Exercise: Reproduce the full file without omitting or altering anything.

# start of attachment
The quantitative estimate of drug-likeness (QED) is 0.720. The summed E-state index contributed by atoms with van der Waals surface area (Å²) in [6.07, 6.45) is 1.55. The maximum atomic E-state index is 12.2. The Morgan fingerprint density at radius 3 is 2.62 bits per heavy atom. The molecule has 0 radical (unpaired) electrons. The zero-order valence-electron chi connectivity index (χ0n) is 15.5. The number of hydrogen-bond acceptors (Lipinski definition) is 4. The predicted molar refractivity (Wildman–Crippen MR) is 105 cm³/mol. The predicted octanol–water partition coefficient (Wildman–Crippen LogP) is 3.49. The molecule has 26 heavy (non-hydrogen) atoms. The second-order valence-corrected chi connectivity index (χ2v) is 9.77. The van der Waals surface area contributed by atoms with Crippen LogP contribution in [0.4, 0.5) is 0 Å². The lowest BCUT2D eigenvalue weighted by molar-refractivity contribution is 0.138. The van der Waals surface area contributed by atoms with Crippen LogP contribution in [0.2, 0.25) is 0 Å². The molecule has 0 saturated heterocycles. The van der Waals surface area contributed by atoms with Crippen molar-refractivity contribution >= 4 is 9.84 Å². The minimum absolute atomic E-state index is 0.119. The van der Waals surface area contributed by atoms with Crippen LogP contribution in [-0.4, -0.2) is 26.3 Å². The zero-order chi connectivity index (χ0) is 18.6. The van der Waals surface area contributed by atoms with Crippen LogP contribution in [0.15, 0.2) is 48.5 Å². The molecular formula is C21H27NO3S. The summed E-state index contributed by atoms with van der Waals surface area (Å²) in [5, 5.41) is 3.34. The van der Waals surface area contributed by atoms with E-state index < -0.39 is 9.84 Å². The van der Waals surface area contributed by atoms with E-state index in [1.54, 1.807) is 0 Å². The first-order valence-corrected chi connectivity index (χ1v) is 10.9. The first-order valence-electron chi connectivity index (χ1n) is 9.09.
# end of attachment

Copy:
The quantitative estimate of drug-likeness (QED) is 0.720. The summed E-state index contributed by atoms with van der Waals surface area (Å²) in [6.07, 6.45) is 1.55. The maximum atomic E-state index is 12.2. The Morgan fingerprint density at radius 3 is 2.62 bits per heavy atom. The molecule has 0 radical (unpaired) electrons. The zero-order valence-electron chi connectivity index (χ0n) is 15.5. The number of hydrogen-bond acceptors (Lipinski definition) is 4. The predicted molar refractivity (Wildman–Crippen MR) is 105 cm³/mol. The predicted octanol–water partition coefficient (Wildman–Crippen LogP) is 3.49. The molecule has 26 heavy (non-hydrogen) atoms. The second-order valence-corrected chi connectivity index (χ2v) is 9.77. The van der Waals surface area contributed by atoms with Crippen LogP contribution in [0.4, 0.5) is 0 Å². The lowest BCUT2D eigenvalue weighted by molar-refractivity contribution is 0.138. The van der Waals surface area contributed by atoms with Crippen LogP contribution in [0.2, 0.25) is 0 Å². The molecule has 0 saturated heterocycles. The van der Waals surface area contributed by atoms with Crippen molar-refractivity contribution >= 4 is 9.84 Å². The minimum absolute atomic E-state index is 0.119. The van der Waals surface area contributed by atoms with Crippen LogP contribution in [-0.4, -0.2) is 26.3 Å². The zero-order chi connectivity index (χ0) is 18.6. The van der Waals surface area contributed by atoms with Crippen LogP contribution in [0.15, 0.2) is 48.5 Å². The molecular formula is C21H27NO3S. The summed E-state index contributed by atoms with van der Waals surface area (Å²) in [5, 5.41) is 3.34. The van der Waals surface area contributed by atoms with E-state index < -0.39 is 9.84 Å². The van der Waals surface area contributed by atoms with E-state index in [1.54, 1.807) is 0 Å². The first-order valence-corrected chi connectivity index (χ1v) is 10.9. The first-order valence-electron chi connectivity index (χ1n) is 9.09.